Space

July 15, 2013

NASA picks small spacecraft propulsion systems for development

NASA has selected three proposals for the development of lightweight micro-thruster propulsion technologies that are small in size but have big potential.

NASA’s Space Technology Mission Directorate selected the miniaturized electrospray propulsion technologies to perform stabilization, station keeping and pointing for small spacecraft. NASA hopes these technology demonstrations may lead to similar position control systems for larger spacecraft and satellites as well.

NASA’s Game Changing Development Program, managed by the agency’s Langley Research Center in Hampton, Va., sponsored this solicitation and will oversee the first phase of this technology development.

The three awards selected for contract negotiations are:

  • “Microfluidic Electrospray Propulsion (MEP),” by NASA’s Jet Propulsion Laboratory, Pasadena, Calif.
  • “Miniature ElectroSpray Thrusters Based on Porous Surface Emission,” by Busek Company, Inc., Natick, Mass.
  • “Scalable ion Electrospray Propulsion System (S-iEPS),” by the Massachusetts Institute of Technology (MIT), Cambridge

Proposals for this solicitation were received from NASA centers, federally funded research and development centers, universities and industry. At least one electrospray technology will be selected for further development as an in-space flight demonstration through NASA’s Small Spacecraft Technology Program during Phase II, which will be made through a separate solicitation.

One of NASA’s priorities is to seek and develop new technologies that will radically change the capabilities for small satellites. There currently is a lack of efficient propulsion for a class of low cost, nanosatellite research spacecraft called “Cubesats,” which measure about 4 inches on each side and weigh less than 3 pounds. The successful development and demonstration of these miniaturized systems will offer low mass, low-power propulsion for these small spacecraft and potentially revolutionize the future of Cubesats.

Miniaturized electrospray propulsion technologies also signal a revolutionary alternative for position control systems for larger satellites. Several studies have shown that micro-thrusters could replace currently accepted systems on large spacecraft, saving weight and space while significantly increasing mission reliability and lifetimes. This technology also could enable other game changing propulsion capabilities from micro-scale to large, deployable spacecraft structures.

 




All of this week's top headlines to your email every Friday.


 
 

 

Headlines July 31, 2015

News: Carter: Military leaders could arm more troops at home – Following the recent fatal shooting of four Marines and a sailor in Tennessee, Defense Secretary Ash Carter is ordering the military services to consider new policies that would enhance security for troops at home, including potentially arming more personnel.   Business: DOD weighs supplier base,...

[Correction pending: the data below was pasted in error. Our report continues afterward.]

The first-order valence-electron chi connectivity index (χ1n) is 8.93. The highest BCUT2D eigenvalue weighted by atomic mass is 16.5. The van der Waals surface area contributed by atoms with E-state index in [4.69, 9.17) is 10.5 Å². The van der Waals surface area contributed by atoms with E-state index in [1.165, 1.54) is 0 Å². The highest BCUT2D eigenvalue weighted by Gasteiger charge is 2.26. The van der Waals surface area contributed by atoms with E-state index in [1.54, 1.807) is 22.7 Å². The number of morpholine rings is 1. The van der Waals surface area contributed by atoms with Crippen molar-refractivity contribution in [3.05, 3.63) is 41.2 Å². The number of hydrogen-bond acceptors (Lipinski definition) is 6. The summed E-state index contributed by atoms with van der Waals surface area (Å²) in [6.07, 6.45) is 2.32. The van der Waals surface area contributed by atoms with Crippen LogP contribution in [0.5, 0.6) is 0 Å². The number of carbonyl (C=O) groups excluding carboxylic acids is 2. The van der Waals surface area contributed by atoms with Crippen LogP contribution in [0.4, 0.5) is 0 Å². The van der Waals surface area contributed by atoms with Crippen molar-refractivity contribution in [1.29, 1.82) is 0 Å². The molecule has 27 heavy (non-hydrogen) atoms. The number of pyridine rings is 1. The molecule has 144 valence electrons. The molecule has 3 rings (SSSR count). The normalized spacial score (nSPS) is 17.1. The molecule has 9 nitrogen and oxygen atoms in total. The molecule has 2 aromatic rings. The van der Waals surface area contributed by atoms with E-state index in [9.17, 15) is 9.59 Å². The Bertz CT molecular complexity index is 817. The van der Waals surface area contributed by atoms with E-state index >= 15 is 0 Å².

News Briefs July 31, 2015

U.S. delivering eight newer F-16 warplanes to Egypt The United States Embassy in Cairo says the U.S. is delivering eight newer F-16 warplanes to Egypt as part of an ongoing military support package. It says in a July 30 statement that the aircraft, of the current Block 52 production variant, will be flown in from...
 
 
Lockheed Martin photograph

Lockheed Martin successfully tests design changes for Orion spacecraft’s fairing separation system

Lockheed Martin photograph A protective panel for Orion’s service module is jettisoned during testing at Lockheed Martin’s Sunnyvale, California facility. This test series evaluated design changes to the spacecraft’s fair...
 

 

Australian company to provide parts for initial production of Triton UAS

Northrop Grumman has awarded the first Australian supplier contract for the U.S. Navy’s MQ-4C Triton unmanned aircraft system initial production lot to Ferra Engineering. Brisbane-based Ferra Engineering will manufacture mechanical sub-assemblies for the first four Triton air vehicles including structural components. “At Northrop Grumman it’s very important to not only develop...
 
 
Boeing photograph

CH-46 ‘Phrog’ makes its last hop

Boeing photograph The CH-46 Sea Knight helicopter commonly known as the “Phrog,” is set to retire and to be flown one last time by Reserve Marine Medium Helicopter Squadron (HMM) 774 on Aug. 1. The CH-46 Sea Knight is a med...
 
 

Insitu awarded LRIP Lot IV RQ-21A Blackjack Systems contract

Under the terms of its latest contract, Insitu will build six RQ-21A Blackjack systems for the U.S. Navy and Marine Corps. The $78-million Small Tactical Unmanned Aircraft Systems Lot IV Low Rate Initial Production contract is the latest event in the program’s progression toward the Initial Operational Test and Evaluation phase.   “This award will...
 




0 Comments


Be the first to comment!


Leave a Reply

Your email address will not be published. Required fields are marked *

You may use these HTML tags and attributes: <a href="" title=""> <abbr title=""> <acronym title=""> <b> <blockquote cite=""> <cite> <code> <del datetime=""> <em> <i> <q cite=""> <s> <strike> <strong>